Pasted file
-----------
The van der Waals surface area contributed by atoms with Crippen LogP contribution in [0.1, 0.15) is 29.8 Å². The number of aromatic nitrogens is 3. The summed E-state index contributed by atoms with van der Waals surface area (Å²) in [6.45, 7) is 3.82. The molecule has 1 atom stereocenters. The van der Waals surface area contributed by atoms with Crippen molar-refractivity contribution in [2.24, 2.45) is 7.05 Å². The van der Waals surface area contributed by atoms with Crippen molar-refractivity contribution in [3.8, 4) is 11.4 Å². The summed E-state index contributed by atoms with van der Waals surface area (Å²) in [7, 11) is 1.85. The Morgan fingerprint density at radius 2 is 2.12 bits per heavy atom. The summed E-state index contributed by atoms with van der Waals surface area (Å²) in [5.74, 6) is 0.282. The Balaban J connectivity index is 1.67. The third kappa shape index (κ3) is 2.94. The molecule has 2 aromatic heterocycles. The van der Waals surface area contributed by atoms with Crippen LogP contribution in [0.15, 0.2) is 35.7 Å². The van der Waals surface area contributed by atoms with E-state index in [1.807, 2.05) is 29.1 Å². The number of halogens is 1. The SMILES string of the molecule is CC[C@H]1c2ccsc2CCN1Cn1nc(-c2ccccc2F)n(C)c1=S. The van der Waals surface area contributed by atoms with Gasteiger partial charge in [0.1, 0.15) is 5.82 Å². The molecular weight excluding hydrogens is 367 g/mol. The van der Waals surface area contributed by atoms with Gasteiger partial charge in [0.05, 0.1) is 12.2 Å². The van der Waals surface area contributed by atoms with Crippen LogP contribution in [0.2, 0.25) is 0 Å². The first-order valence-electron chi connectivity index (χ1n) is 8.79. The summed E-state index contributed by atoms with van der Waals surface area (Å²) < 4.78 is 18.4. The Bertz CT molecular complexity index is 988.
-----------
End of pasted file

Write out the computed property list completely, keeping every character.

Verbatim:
The van der Waals surface area contributed by atoms with Crippen LogP contribution in [0.1, 0.15) is 29.8 Å². The number of aromatic nitrogens is 3. The summed E-state index contributed by atoms with van der Waals surface area (Å²) in [6.45, 7) is 3.82. The molecule has 1 atom stereocenters. The van der Waals surface area contributed by atoms with Crippen molar-refractivity contribution in [2.24, 2.45) is 7.05 Å². The van der Waals surface area contributed by atoms with Crippen molar-refractivity contribution in [3.8, 4) is 11.4 Å². The summed E-state index contributed by atoms with van der Waals surface area (Å²) in [7, 11) is 1.85. The Morgan fingerprint density at radius 2 is 2.12 bits per heavy atom. The summed E-state index contributed by atoms with van der Waals surface area (Å²) in [5.74, 6) is 0.282. The Balaban J connectivity index is 1.67. The third kappa shape index (κ3) is 2.94. The molecule has 2 aromatic heterocycles. The van der Waals surface area contributed by atoms with Crippen LogP contribution in [0.15, 0.2) is 35.7 Å². The van der Waals surface area contributed by atoms with E-state index in [1.807, 2.05) is 29.1 Å². The number of halogens is 1. The SMILES string of the molecule is CC[C@H]1c2ccsc2CCN1Cn1nc(-c2ccccc2F)n(C)c1=S. The van der Waals surface area contributed by atoms with Gasteiger partial charge in [0.1, 0.15) is 5.82 Å². The molecular weight excluding hydrogens is 367 g/mol. The van der Waals surface area contributed by atoms with Gasteiger partial charge in [0.05, 0.1) is 12.2 Å². The van der Waals surface area contributed by atoms with Crippen LogP contribution in [0.2, 0.25) is 0 Å². The first-order valence-electron chi connectivity index (χ1n) is 8.79. The summed E-state index contributed by atoms with van der Waals surface area (Å²) < 4.78 is 18.4. The Bertz CT molecular complexity index is 988.